Students have been caught smoking an e-cigarette that is easy to conceal in school. The device, called a Juul, is easy to mistake for a USB drive. This has made it hard to realize that the culprit has been smoking in school. Students wait for teachers to turn their backs and then blow it away discreetly.

Teachers are looking for a way to get students to stop using the device.


Juul markets itself as an alternative to cigarettes but makes it clear that it provides users with the same nicotine level found in cigarettes. Juul vapes are small and discrete so it's easy for students to disguise the vape, and not draw too much attention when holding it.

In response to the device looking like a USB drive, some schools have also started banning USB drives to avoid confusion. Juuls are still brought into school, and students complain that people with Juuls have taken refuge in bathrooms to use them without being caught.

To combat students hiding in the bathroom, some schools have removed bathroom doors to stop students from vaping. One student described school bathrooms as now smelling stinky and fruity. In the Juul subreddit, one user said that the bathrooms now have a more pleasant smell.

A common misconception among students is that the Juul is harmless. Many don't realize that it contains nicotine. One Juul pod contains 200 puffs, which is as much nicotine as a pack of cigarettes.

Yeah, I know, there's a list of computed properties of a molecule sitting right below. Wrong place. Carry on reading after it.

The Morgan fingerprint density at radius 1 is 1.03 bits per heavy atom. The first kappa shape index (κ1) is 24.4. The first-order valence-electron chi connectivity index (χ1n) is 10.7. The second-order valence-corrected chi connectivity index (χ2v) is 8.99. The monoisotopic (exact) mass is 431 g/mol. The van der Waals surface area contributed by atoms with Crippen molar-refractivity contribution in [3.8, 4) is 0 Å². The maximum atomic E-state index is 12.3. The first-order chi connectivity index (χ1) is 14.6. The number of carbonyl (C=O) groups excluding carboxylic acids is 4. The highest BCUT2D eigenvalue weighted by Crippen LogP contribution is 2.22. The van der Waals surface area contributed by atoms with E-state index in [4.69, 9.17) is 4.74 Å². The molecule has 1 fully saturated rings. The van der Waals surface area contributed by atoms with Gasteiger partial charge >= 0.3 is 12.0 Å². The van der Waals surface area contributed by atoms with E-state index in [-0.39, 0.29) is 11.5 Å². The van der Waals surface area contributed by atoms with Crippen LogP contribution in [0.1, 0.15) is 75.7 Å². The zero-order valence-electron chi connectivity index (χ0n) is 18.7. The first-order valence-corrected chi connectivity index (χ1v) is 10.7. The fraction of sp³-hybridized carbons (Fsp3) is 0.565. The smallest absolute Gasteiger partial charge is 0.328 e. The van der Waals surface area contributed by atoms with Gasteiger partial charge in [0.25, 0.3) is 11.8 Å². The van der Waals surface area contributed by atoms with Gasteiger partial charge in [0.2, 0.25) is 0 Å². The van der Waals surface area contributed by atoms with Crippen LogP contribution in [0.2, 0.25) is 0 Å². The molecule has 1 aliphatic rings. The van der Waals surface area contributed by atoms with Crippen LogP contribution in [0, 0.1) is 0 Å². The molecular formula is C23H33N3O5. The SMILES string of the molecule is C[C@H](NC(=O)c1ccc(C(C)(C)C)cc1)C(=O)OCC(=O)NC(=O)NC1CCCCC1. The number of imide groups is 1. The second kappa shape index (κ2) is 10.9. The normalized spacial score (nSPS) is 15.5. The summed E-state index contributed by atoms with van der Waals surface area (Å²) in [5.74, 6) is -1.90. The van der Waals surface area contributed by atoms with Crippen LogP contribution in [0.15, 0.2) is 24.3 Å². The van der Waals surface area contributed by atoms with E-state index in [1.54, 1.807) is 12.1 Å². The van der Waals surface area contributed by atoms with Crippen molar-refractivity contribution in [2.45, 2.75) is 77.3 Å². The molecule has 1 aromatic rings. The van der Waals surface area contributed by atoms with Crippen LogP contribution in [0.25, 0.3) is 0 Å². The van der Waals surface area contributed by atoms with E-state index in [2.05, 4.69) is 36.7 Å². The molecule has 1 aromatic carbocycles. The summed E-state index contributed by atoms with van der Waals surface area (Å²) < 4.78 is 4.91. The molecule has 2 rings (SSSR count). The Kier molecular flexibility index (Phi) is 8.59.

Juul says that those underage users of their products should be condemned because its products are for adult use only.

Health Effects Of E-Cigarettes

Though research has shown that e-cigarettes can be less lethal than cigarettes, other research shows that this may not be by much. A study by Johns Hopkins shows that potentially dangerous levels of metals leaks from some e-cigarettes heating coils.

A number of the devices have been shown to generate aerosols that have potentially unsafe levels of lead, chromium, manganese and/or nickel. Inhaling these metals can lead to cancer, and lung, liver, immune, cardiovascular, and brain damage.

The Food and Drug Administration is still weighing in on how to regulate e-cigarettes. Last year, the FDA delayed rules that would've removed many e-cigarette products from the market. FDA commissioner Scott Gottlieb said at the time that the move was to reduce the number of tobacco deaths in the U.S.

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